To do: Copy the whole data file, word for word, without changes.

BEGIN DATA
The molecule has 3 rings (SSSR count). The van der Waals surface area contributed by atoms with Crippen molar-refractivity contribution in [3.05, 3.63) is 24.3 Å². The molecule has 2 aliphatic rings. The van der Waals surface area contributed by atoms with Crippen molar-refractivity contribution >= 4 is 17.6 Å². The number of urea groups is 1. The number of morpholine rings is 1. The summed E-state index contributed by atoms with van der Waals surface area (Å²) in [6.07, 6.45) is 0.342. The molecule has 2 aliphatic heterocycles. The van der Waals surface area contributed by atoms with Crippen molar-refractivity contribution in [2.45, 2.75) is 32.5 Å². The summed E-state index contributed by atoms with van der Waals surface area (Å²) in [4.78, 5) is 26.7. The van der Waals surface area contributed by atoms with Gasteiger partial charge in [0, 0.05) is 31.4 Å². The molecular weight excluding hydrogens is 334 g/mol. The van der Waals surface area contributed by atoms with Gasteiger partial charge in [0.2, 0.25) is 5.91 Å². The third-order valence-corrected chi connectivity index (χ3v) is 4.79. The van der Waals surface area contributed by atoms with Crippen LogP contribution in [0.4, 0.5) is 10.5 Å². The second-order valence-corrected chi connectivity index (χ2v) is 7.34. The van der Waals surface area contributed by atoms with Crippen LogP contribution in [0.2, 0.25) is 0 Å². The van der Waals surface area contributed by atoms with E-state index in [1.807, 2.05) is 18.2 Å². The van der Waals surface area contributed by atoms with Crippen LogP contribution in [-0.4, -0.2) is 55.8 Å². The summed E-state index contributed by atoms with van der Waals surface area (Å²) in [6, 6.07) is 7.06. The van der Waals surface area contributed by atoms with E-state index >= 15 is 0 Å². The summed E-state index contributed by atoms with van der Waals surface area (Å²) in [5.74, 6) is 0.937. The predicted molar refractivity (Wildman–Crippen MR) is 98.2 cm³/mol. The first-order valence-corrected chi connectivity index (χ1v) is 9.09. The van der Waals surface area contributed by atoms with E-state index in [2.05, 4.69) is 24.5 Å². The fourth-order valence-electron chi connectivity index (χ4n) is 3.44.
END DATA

The molecule has 3 rings (SSSR count). The van der Waals surface area contributed by atoms with Crippen molar-refractivity contribution in [3.05, 3.63) is 24.3 Å². The molecule has 2 aliphatic rings. The van der Waals surface area contributed by atoms with Crippen molar-refractivity contribution >= 4 is 17.6 Å². The number of urea groups is 1. The number of morpholine rings is 1. The summed E-state index contributed by atoms with van der Waals surface area (Å²) in [6.07, 6.45) is 0.342. The molecule has 2 aliphatic heterocycles. The van der Waals surface area contributed by atoms with Crippen molar-refractivity contribution in [2.45, 2.75) is 32.5 Å². The summed E-state index contributed by atoms with van der Waals surface area (Å²) in [4.78, 5) is 26.7. The van der Waals surface area contributed by atoms with Gasteiger partial charge in [0, 0.05) is 31.4 Å². The molecular weight excluding hydrogens is 334 g/mol. The van der Waals surface area contributed by atoms with Gasteiger partial charge in [0.2, 0.25) is 5.91 Å². The third-order valence-corrected chi connectivity index (χ3v) is 4.79. The van der Waals surface area contributed by atoms with Crippen LogP contribution in [0.4, 0.5) is 10.5 Å². The second-order valence-corrected chi connectivity index (χ2v) is 7.34. The van der Waals surface area contributed by atoms with Crippen LogP contribution in [0.2, 0.25) is 0 Å². The van der Waals surface area contributed by atoms with E-state index in [1.807, 2.05) is 18.2 Å². The van der Waals surface area contributed by atoms with Crippen LogP contribution in [-0.4, -0.2) is 55.8 Å². The summed E-state index contributed by atoms with van der Waals surface area (Å²) in [6, 6.07) is 7.06. The van der Waals surface area contributed by atoms with E-state index >= 15 is 0 Å². The summed E-state index contributed by atoms with van der Waals surface area (Å²) in [5.74, 6) is 0.937. The predicted molar refractivity (Wildman–Crippen MR) is 98.2 cm³/mol. The first-order valence-corrected chi connectivity index (χ1v) is 9.09. The van der Waals surface area contributed by atoms with E-state index in [2.05, 4.69) is 24.5 Å². The fourth-order valence-electron chi connectivity index (χ4n) is 3.44.